The Week in Review provides an overview of the past week’s top health care content, including industry news and trends, Mayo Clinic and Mayo Medical Laboratories news, and upcoming events.
Two More Senate Republicans Oppose Health Care Bill, Leaving It without Enough Votes to Pass
Two more Senate Republicans have declared their opposition to the latest plan to overhaul the nation’s health-care system, potentially ending a months-long effort to make good on a GOP promise that has defined the party for nearly a decade and been a top priority for President Trump. Sens. Mike Lee (Utah) and Jerry Moran (Kan.) issued statements declaring that they would not vote for the revamped measure. The sudden breaks by Lee, a staunch conservative, and Moran, an ally of Senate Majority Leader Mitch McConnell (R-Ky.), rocked the GOP leadership and effectively closed what already had been an increasingly narrow path to passage for the bill. Via Washington Post.
U.S. News Postpones Release of Hospital Rankings Due to Data Errors
U.S. News & World Report is postponing the public release of its annual hospital rankings after it discovered errors in the data used to compile its report, according to an email obtained by STAT. The rankings were to be released August 1. But the email, signed by U.S. News Editor Brian Kelly and Chief of Health Analysis Ben Harder explained that the errors require a review of rankings, which had already been released to hospitals under embargo. The new publication date will be August 8, according to the email. Via STAT.
Mayo Clinic CEO Says Trump’s Budget Is Probably DOA
John Noseworthy, Mayo Clinic president and chief executive officer, discusses the health care legislation currently before the U.S. Congress and the state of the health-care industry with Bloomberg's David Gura at the Allen & Company Media Conference in Sun Valley, Idaho. Via Bloomberg.
How Hospitals Got Richer off Obamacare
A decade after the nation’s top hospitals used all their advertising and lobbying clout to keep their tax-exempt status, pointing to their vast givebacks to their communities, they have seen their revenue soar while cutting back on the very givebacks they were touting, according to a POLITICO analysis. Hospitals’ behavior in the years since the Affordable Care Act provided them with more than 20 million more paying customers offers a window into the debate over winners and losers surrounding this year’s efforts to replace the ACA. It also puts a sharper focus on the role played by the nation’s teaching hospitals—storied international institutions that have grown and flowered under the ACA, while sometimes neglecting the needy neighborhoods that surround them. And it reveals, for the first time, the extent of the hospitals’ behind-the-scenes efforts to maintain tax breaks that provide them with billions of dollars in extra income, while costing their communities hundreds of millions of dollars in local taxes. Via Politico.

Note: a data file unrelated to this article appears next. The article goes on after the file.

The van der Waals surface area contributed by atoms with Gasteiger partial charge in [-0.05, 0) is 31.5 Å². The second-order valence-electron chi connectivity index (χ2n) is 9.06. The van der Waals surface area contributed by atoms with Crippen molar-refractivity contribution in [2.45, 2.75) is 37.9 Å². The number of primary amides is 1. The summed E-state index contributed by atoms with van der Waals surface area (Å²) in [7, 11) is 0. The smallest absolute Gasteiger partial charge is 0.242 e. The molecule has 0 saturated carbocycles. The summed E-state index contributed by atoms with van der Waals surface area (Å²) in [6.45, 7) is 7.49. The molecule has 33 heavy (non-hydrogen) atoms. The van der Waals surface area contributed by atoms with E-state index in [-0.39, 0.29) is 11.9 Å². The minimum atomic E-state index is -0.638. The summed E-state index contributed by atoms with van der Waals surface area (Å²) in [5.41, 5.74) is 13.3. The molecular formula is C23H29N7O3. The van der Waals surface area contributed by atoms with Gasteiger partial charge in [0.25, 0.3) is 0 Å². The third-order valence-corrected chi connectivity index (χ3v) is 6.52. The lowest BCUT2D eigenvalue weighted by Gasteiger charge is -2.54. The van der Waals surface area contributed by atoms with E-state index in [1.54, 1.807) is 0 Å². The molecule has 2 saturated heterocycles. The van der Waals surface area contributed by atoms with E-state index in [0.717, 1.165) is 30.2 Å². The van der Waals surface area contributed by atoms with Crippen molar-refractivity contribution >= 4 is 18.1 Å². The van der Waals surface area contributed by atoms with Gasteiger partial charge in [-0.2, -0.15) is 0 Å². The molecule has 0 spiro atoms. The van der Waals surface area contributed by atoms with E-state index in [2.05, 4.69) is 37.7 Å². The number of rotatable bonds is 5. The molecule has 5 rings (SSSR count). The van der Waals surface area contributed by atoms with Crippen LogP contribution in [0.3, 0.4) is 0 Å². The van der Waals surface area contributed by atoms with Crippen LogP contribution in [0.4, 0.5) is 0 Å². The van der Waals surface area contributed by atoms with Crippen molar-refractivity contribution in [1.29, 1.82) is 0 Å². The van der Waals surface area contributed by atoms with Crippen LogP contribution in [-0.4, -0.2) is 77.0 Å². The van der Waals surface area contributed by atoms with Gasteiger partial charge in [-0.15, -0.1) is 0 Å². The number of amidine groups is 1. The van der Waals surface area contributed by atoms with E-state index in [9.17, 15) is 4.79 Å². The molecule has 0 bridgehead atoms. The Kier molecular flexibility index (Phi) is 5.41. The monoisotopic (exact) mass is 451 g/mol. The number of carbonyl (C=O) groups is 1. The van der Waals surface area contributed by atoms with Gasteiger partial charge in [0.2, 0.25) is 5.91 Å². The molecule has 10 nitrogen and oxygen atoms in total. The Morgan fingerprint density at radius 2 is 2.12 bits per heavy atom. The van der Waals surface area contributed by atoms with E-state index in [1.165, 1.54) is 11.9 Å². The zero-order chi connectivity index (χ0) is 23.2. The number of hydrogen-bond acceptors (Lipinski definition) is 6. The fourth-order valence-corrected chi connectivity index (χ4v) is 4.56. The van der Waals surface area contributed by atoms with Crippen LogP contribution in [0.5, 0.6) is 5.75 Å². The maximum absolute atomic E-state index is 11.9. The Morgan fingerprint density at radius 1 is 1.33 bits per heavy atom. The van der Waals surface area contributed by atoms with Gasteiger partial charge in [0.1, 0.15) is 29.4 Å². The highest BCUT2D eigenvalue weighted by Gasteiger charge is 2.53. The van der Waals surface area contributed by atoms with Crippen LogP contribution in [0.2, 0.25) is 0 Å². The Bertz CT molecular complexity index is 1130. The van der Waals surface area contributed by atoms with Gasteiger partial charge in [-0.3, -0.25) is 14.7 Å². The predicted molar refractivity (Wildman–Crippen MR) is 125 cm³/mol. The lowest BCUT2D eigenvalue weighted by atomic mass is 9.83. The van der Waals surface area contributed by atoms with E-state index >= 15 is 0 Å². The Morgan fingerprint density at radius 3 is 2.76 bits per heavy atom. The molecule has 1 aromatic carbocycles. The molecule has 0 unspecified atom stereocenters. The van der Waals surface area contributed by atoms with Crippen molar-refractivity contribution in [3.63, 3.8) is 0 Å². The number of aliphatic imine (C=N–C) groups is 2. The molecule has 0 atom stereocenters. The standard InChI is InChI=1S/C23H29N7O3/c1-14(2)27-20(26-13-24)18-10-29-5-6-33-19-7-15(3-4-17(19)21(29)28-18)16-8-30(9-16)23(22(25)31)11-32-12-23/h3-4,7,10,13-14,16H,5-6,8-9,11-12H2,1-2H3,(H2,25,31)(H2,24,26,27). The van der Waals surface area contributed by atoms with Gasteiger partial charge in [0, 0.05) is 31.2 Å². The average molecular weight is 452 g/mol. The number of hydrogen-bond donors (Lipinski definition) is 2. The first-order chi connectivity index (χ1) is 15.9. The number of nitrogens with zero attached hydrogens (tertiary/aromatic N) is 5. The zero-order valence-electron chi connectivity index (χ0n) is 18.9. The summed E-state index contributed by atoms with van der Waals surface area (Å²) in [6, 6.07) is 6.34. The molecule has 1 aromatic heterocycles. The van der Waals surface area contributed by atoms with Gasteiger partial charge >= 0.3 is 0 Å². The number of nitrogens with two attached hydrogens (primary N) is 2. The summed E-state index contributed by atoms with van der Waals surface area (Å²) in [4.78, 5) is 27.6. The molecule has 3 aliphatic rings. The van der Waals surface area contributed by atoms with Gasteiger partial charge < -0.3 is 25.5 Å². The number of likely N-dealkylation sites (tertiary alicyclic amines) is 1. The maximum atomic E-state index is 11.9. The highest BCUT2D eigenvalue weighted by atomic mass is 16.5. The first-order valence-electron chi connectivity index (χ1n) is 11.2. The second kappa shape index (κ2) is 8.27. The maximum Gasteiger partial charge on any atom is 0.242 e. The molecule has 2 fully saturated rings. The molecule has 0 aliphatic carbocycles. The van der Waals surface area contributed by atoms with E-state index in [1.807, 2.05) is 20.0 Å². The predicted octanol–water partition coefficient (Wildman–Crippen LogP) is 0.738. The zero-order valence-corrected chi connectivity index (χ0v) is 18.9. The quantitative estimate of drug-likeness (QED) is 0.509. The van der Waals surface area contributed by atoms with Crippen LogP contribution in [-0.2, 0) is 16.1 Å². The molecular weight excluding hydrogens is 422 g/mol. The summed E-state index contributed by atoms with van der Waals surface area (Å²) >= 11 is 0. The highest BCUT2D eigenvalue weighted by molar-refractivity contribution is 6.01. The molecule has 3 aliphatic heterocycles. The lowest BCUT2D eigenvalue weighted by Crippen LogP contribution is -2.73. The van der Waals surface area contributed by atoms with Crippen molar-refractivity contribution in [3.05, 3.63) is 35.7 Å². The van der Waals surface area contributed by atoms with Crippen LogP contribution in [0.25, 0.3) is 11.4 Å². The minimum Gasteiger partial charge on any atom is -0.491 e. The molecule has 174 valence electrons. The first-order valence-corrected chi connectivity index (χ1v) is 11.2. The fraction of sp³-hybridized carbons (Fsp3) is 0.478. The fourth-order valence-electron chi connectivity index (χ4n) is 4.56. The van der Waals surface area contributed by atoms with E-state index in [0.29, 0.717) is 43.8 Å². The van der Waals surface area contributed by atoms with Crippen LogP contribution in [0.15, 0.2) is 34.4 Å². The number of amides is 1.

The Trump Administration Says a New Plan Will Cut Drug Prices. It’s Not That Simple.
When the Trump administration unveiled a new Medicare proposal this week to cut payments to hospitals as part of a drug reimbursement program, Health and Human Services Secretary Tom Price called the plan a “significant step toward fulfilling President Trump’s promise to address rising drug prices.” It may not be that simple. Via STAT.
Medicare’s Financial Outlook Slightly Improved, Trustees Say
The Trump administration said that the financial outlook for Medicare’s hospital insurance trust fund improved in the past year due to health costs rising more slowly than expected and predictions that enrollees will use hospital services less often. The report said that trust fund would last through 2029, one year later than what was projected last year. Two years ago, 2030 was the projected depletion date. Via Kaiser Health News.
Mayo Clinic Kicks off Massive Epic EHR Go-Live
Mayo Clinic officially hit a milestone in its $1.5 billion system-wide Epic implementation over the weekend: The first 24 sites went live on July 8. The organizations said that by 2018 Epic will replace Mayo’s current three employee health record systems, which include rivals Cerner and GE Healthcare, as the hospital system’s sole electronic health record platform. Via Healthcare IT News.
Health Insurers Try Paying More up Front to Pay Less Later
Michael McBrayer of St. Paul, Minnesota, needs to pay a lot attention to his health. "I give myself shots multiple times a day, as well as controlling my diet and exercise," he says. Ten years ago, McBrayer learned he has Type 1 diabetes. Now he knows he faces dire consequences if he fails to control his blood sugar. "Kidney failure, blindness, heart disease—all those things are looming out there," he says. Via NPR.
New GOP Plan to Repeal Obamacare Meets Fatal Opposition
Senate Republicans' Plan B to gut Obamacare is poised for failure, as three GOP senators said they will vote against a procedural motion to advance repeal of the health law without a replacement—dooming Senate Majority Leader Mitch McConnell’s latest effort. The opposition from GOP Sens. Shelley Moore Capito, Lisa Murkowski, and Susan Collins came a day after Senate Republicans’ bill to replace Obamacare collapsed, and further imperiled President Donald Trump's vow to dismantle the health law. Via Politico.
Health Insurers Brace for New Uncertainty after GOP Bill’s Collapse
For the health care system, it’s back to square one. Insurers, hospitals, and state officials are facing the prospect that the Affordable Care Act will remain the law of the land for now at least, but they also are left with huge questions about how key aspects of the law will be handled under the Trump administration as deadlines loom for insurers’ decisions about next year. Via Wall Street Journal.